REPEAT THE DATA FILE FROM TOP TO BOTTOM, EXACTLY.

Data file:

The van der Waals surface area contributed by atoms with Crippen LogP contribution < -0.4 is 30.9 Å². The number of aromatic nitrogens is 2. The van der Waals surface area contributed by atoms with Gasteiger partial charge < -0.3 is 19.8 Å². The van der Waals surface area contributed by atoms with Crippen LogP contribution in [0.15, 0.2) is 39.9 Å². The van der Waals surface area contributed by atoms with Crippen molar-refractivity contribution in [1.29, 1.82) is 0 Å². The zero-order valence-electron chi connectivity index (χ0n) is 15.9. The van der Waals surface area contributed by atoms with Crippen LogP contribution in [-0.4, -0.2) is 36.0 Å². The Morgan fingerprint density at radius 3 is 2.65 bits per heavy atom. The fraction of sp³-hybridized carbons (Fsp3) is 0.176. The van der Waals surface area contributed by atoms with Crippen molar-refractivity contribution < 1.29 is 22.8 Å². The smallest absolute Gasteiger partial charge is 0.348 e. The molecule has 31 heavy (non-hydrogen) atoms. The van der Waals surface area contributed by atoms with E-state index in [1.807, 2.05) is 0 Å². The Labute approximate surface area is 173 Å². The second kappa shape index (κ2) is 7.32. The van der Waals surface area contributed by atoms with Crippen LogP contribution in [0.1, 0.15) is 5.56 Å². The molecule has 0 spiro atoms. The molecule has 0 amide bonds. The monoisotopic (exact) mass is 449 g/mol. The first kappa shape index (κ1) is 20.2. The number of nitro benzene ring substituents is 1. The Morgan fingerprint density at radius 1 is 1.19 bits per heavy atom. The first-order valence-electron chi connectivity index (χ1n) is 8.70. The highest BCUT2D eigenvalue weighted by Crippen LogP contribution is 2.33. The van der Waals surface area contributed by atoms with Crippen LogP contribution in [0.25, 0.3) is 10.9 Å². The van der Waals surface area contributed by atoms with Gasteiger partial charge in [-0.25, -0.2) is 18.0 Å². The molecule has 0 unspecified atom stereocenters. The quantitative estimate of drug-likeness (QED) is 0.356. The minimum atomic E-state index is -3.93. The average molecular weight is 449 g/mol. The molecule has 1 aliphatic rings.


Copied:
The van der Waals surface area contributed by atoms with Crippen LogP contribution < -0.4 is 30.9 Å². The number of aromatic nitrogens is 2. The van der Waals surface area contributed by atoms with Gasteiger partial charge < -0.3 is 19.8 Å². The van der Waals surface area contributed by atoms with Crippen LogP contribution in [0.15, 0.2) is 39.9 Å². The van der Waals surface area contributed by atoms with Crippen molar-refractivity contribution in [1.29, 1.82) is 0 Å². The zero-order valence-electron chi connectivity index (χ0n) is 15.9. The van der Waals surface area contributed by atoms with Crippen LogP contribution in [-0.4, -0.2) is 36.0 Å². The Morgan fingerprint density at radius 3 is 2.65 bits per heavy atom. The fraction of sp³-hybridized carbons (Fsp3) is 0.176. The van der Waals surface area contributed by atoms with Crippen molar-refractivity contribution < 1.29 is 22.8 Å². The smallest absolute Gasteiger partial charge is 0.348 e. The molecule has 31 heavy (non-hydrogen) atoms. The van der Waals surface area contributed by atoms with E-state index in [1.807, 2.05) is 0 Å². The Labute approximate surface area is 173 Å². The second kappa shape index (κ2) is 7.32. The van der Waals surface area contributed by atoms with Crippen LogP contribution in [0.1, 0.15) is 5.56 Å². The molecule has 0 spiro atoms. The molecule has 0 amide bonds. The monoisotopic (exact) mass is 449 g/mol. The first kappa shape index (κ1) is 20.2. The number of nitro benzene ring substituents is 1. The Morgan fingerprint density at radius 1 is 1.19 bits per heavy atom. The first-order valence-electron chi connectivity index (χ1n) is 8.70. The highest BCUT2D eigenvalue weighted by Crippen LogP contribution is 2.33. The van der Waals surface area contributed by atoms with Crippen LogP contribution in [0.25, 0.3) is 10.9 Å². The van der Waals surface area contributed by atoms with Gasteiger partial charge in [-0.25, -0.2) is 18.0 Å². The molecule has 0 unspecified atom stereocenters. The quantitative estimate of drug-likeness (QED) is 0.356. The minimum atomic E-state index is -3.93. The average molecular weight is 449 g/mol. The molecule has 1 aliphatic rings.